Thomas Whelan is a PhD candidate in Dr. Naomi Fast’s lab in the Department of Botany. He is from Toronto and completed his undergraduate degree at Dalhousie University in Halifax. It was during his time there that he became interested in protists (microbial eukaryotes) when he worked on his honours project with Dr. Alastair Simpson.
After he graduated, he worked for Dr. Steven Gallinger in a familial cancer genetics lab at Mount Sinai Hospital in Toronto before starting his graduate studies at UBC in January 2014. Thomas studies the effects of genome reduction over evolutionary timescales on a group of intracellular parasites called microsporidia.
Thomas was a teaching assistant during his undergrad at Dalhousie and while at UBC has TAed Biology 336 (Fundamentals of Evolutionary Biology), Biology 332 (Protistology), and Biology 203 (Eukaryotic Microbiology) three times.
What do you enjoy most about being a TA?
I really enjoy teaching. My favourite moments start when my initial explanation of a concept doesn’t seem to be working. Being forced to think on my feet to find a better way I can explain the concept to an individual or a classroom and then seeing that moment of clarity is very rewarding. Then there is the satisfaction I get from seeing improvement in my students. Some students will inevitably struggle in the first lab or on the first midterm and watching them flourish later in the class is always very validating.
What opportunities have you been a part of in your time at UBC?
When I taught previously as an undergrad there was little guidance on how to teach. Many of the methods I used (with differing levels of success) were developed through trial and error, so when I first started my graduate studies, I wanted to improve my teaching. I took Biology 535 (Teaching and Learning in the Life Sciences) and it was a phenomenal opportunity to develop the skills and practices necessary to become a quality instructor. I have also participated in the BioTAP program as senior TA for the last couple years. BioTAP allows new teaching assistants to draw on the experience of people who have been teaching for decades and I cannot recommend it enough.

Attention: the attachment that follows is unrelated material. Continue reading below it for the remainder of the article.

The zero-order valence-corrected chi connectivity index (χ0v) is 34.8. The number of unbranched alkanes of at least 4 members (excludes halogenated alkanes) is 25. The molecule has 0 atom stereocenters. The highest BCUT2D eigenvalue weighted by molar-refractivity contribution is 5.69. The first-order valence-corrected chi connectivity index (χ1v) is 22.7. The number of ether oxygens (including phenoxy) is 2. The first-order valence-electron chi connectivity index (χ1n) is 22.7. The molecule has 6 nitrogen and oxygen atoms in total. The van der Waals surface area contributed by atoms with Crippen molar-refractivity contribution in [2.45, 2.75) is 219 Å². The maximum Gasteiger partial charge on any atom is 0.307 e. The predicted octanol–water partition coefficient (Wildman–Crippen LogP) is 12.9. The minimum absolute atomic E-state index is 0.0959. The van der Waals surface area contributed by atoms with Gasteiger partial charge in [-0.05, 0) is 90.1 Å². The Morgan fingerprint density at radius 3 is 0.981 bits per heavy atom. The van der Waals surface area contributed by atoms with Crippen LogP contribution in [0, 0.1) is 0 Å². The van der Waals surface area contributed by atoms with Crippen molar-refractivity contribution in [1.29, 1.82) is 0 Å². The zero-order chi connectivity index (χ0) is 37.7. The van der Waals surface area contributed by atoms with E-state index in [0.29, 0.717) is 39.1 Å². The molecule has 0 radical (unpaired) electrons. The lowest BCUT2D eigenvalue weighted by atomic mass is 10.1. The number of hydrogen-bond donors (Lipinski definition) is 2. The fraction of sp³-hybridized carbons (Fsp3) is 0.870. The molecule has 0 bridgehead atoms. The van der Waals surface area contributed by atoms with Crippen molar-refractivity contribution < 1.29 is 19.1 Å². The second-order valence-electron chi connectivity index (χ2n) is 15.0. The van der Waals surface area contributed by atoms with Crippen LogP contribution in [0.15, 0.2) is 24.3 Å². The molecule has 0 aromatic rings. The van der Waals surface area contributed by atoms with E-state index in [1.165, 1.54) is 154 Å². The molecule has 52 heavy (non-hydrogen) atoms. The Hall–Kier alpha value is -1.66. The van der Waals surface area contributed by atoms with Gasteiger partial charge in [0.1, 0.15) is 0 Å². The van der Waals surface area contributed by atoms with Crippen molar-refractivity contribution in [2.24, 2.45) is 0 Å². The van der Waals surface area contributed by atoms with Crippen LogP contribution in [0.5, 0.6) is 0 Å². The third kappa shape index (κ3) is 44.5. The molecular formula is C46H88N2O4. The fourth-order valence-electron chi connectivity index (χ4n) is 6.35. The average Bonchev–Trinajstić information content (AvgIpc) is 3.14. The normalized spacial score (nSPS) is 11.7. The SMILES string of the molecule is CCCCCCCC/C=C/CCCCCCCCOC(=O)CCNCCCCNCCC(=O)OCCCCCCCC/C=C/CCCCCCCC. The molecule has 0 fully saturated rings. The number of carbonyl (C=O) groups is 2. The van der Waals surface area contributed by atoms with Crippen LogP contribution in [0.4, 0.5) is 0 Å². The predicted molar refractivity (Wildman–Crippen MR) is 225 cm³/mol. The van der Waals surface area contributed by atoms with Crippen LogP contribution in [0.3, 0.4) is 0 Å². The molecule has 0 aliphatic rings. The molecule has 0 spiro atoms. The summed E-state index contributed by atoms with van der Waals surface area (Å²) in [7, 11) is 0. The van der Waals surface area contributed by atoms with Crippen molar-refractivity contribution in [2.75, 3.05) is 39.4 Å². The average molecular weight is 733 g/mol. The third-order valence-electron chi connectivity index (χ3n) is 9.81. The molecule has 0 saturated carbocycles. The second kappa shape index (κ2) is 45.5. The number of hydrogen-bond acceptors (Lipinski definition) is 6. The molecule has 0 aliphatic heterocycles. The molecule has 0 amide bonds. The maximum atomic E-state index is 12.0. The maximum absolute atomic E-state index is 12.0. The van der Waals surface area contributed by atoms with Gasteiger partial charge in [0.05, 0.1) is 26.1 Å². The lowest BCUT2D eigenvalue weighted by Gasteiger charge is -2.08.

What is something that you are currently doing in the UBC teaching and learning space that you are excited about?
To me, the Biology 203 labs are about discovery. The students are looking at organism they have likely never seen or even heard of. My favourite lab is the final lab in which students look for protists in the hindguts of local termites. The opportunity to look at these weird and wonderful (search for Trichonympha) single celled organisms thriving in such a strange environment is something I wish every biology student at UBC was able to do.
What do you do in your spare time?
At the end of the summer I got a black Labrador puppy (seen above enjoying a treat) so that takes up most of my free time. I spend a lot of time cooking/baking and playing board games. Recently I’ve gotten in a game called Wingspan, which I would highly recommend, especially for biology students. When I get the time to travel, I tend to go back to see family in Toronto, Halifax, and/or St. John’s.
What are your plans following graduation?
I am looking to continue teaching in higher education so I’m currently keeping an ear to the ground for teaching post docs and/or teaching positions. On a much less stressful note, I have been thinking of travelling to Iceland and the British Isles, so a post-graduation trip may be in the cards!